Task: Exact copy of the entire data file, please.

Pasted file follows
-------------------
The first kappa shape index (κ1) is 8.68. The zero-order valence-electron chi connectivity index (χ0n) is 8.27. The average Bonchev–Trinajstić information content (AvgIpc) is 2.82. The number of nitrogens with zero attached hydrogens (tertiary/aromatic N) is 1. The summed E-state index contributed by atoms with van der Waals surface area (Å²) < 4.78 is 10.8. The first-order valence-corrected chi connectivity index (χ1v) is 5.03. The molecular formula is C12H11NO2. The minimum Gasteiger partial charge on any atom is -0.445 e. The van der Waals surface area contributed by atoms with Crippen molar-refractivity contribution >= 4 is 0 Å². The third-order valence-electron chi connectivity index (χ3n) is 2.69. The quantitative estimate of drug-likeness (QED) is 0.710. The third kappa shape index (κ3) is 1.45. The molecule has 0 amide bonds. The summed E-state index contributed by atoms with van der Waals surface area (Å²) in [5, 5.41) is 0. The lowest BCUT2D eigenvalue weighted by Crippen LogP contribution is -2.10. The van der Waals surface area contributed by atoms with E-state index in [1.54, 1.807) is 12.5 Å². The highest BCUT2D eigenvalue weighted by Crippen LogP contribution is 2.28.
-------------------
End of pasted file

The first kappa shape index (κ1) is 8.68. The zero-order valence-electron chi connectivity index (χ0n) is 8.27. The average Bonchev–Trinajstić information content (AvgIpc) is 2.82. The number of nitrogens with zero attached hydrogens (tertiary/aromatic N) is 1. The summed E-state index contributed by atoms with van der Waals surface area (Å²) < 4.78 is 10.8. The first-order valence-corrected chi connectivity index (χ1v) is 5.03. The molecular formula is C12H11NO2. The minimum Gasteiger partial charge on any atom is -0.445 e. The van der Waals surface area contributed by atoms with Crippen molar-refractivity contribution >= 4 is 0 Å². The third-order valence-electron chi connectivity index (χ3n) is 2.69. The quantitative estimate of drug-likeness (QED) is 0.710. The third kappa shape index (κ3) is 1.45. The molecule has 0 amide bonds. The summed E-state index contributed by atoms with van der Waals surface area (Å²) in [5, 5.41) is 0. The lowest BCUT2D eigenvalue weighted by Crippen LogP contribution is -2.10. The van der Waals surface area contributed by atoms with E-state index in [1.54, 1.807) is 12.5 Å². The highest BCUT2D eigenvalue weighted by Crippen LogP contribution is 2.28.